Navigating New York’s labyrinthine system of tunnels and stairways is challenging enough for the able-bodied, so imagine how much harder it is for Chris, who has cerebral palsy.
Chris and his mom, Monica Ward Scharrer, had to deal with that challenge when they went to catch a New York Rangers hockey game one day last fall.
Getting to the stadium wasn’t a problem, and they thoroughly enjoyed the game. The problem was getting back, because it turned out the elevator that was supposed to take them from street level to Penn Station wasn’t working.
“Our worst nightmare occurred after the Rangers game,” wrote Monica of the predicament. “Chris is in a 350 lb wheelchair and it is elevator or nothing for him.”
Thankfully, she didn’t have to look far for a solution. As she tried to figure out what to do, they “stumbled across” Officer Stephen Mears of the Metropolitan Transportation Authority Police Department.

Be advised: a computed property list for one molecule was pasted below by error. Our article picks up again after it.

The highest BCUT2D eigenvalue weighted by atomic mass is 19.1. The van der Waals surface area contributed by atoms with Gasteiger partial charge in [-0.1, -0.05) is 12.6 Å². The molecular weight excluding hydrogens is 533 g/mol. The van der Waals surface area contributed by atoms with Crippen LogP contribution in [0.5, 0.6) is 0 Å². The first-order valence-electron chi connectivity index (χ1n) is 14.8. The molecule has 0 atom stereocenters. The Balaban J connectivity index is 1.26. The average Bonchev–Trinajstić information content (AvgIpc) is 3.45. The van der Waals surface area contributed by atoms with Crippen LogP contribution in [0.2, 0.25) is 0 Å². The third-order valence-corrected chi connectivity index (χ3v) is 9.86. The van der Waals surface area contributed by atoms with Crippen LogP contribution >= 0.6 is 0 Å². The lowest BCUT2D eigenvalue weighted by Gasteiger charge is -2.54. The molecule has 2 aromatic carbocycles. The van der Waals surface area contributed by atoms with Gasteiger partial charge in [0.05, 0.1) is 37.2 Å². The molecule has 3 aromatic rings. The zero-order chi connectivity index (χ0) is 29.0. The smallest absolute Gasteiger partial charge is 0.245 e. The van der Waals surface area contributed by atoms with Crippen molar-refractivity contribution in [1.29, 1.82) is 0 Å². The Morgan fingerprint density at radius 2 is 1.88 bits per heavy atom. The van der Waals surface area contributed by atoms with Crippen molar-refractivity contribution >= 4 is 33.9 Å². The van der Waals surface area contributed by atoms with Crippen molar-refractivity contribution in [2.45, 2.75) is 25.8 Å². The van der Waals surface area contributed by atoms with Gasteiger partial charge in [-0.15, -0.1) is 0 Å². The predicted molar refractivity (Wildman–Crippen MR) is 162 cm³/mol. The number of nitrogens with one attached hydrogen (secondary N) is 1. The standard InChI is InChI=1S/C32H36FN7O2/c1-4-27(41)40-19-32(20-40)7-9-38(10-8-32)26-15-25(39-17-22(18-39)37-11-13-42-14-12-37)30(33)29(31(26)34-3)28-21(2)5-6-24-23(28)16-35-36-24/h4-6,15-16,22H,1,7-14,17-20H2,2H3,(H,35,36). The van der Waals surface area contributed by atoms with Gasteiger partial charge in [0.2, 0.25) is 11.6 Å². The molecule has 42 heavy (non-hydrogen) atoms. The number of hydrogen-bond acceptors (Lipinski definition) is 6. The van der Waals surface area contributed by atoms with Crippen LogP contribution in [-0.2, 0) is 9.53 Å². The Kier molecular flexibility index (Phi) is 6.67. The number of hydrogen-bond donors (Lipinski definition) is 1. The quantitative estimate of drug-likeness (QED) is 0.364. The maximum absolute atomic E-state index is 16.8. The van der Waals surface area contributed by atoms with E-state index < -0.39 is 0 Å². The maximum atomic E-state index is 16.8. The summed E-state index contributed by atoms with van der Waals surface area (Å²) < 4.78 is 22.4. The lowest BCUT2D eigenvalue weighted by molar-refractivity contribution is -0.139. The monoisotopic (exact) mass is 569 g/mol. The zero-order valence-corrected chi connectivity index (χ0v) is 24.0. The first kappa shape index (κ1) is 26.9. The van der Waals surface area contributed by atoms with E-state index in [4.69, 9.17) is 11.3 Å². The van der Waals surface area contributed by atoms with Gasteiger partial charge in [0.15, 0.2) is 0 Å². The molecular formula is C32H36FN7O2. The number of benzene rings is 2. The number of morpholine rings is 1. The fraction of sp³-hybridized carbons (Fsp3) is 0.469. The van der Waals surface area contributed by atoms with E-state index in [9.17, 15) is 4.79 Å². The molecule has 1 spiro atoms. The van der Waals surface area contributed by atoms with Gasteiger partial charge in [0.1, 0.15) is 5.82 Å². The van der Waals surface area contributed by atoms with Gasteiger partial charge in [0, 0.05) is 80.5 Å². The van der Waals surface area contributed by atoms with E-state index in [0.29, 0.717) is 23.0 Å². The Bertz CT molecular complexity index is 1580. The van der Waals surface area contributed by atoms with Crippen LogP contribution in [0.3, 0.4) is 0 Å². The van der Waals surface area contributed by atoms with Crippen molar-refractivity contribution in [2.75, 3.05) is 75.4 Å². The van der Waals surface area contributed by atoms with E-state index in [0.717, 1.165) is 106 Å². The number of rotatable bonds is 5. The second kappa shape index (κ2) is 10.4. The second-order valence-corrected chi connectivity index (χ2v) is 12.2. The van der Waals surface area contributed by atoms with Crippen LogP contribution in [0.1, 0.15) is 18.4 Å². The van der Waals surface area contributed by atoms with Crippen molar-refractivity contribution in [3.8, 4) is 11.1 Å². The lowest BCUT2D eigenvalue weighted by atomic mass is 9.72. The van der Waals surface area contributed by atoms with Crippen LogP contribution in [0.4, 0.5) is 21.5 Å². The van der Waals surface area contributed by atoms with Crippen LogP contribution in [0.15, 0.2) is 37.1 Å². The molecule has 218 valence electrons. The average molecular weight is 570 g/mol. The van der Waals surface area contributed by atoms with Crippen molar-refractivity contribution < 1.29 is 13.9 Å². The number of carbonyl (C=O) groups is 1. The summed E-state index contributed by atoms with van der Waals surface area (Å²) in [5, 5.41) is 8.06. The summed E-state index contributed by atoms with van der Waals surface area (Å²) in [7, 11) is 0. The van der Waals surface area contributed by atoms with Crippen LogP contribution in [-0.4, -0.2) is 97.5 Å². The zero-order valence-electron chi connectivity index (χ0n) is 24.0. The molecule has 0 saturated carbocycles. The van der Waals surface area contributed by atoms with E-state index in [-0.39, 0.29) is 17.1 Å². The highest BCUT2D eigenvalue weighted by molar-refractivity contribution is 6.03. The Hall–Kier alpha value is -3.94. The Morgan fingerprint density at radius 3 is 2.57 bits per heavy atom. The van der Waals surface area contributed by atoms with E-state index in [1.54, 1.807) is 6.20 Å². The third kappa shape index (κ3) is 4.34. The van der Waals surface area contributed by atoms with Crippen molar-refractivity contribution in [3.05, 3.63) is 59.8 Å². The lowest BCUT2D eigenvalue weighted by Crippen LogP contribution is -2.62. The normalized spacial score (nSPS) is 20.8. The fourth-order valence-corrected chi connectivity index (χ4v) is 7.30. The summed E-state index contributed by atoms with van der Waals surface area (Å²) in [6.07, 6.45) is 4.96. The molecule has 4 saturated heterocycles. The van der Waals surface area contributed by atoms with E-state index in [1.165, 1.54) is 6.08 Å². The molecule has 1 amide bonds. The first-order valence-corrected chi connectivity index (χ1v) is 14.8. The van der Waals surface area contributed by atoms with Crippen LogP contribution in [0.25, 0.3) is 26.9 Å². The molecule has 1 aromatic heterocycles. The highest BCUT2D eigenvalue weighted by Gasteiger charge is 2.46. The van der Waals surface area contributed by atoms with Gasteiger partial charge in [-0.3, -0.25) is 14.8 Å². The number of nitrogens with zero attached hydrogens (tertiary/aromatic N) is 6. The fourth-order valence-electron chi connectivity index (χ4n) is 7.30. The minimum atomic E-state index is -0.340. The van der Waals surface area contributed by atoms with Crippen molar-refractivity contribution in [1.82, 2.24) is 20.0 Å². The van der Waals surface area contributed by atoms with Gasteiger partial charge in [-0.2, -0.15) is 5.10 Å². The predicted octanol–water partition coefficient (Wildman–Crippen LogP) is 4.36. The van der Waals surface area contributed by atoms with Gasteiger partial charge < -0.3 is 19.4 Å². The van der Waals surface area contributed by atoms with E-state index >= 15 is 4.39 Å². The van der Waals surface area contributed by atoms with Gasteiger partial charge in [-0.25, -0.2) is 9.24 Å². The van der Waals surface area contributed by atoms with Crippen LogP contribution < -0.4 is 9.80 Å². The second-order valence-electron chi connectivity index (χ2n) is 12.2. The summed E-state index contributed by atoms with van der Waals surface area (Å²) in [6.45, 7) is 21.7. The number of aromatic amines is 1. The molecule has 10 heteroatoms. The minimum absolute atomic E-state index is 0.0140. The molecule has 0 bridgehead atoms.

Officer Mears was an angel for the stressed-out duo. It turns out, before becoming a police officer, he spent six years working with disabled people. He was just the man they needed!
Officer Mears not only helped them locate the closest working elevator, which happened to be in a nearby shopping center, but took the extra step of escorting them to catch their train and personally set up the ramp so Chris could cruise on in!
I can’t say enough about how wonderful this officer was to my son and I. He essentially moved a mountain for us! I love this man and what he represents of humanity.
News of this kind deed started to spread, and it eventually reached a reader who says she knows Officer Mears and that he “always greets you with a warm smile to make your day & cares about how your day went.” So this wasn’t a random act of kindness, just one of many kind-hearted gestures this wonderful man makes every day to make commuters’ lives just a little bit easier.
These two hockey fans probably would’ve missed their train if it hadn’t been for this officer. Share to thank him for going the extra mile!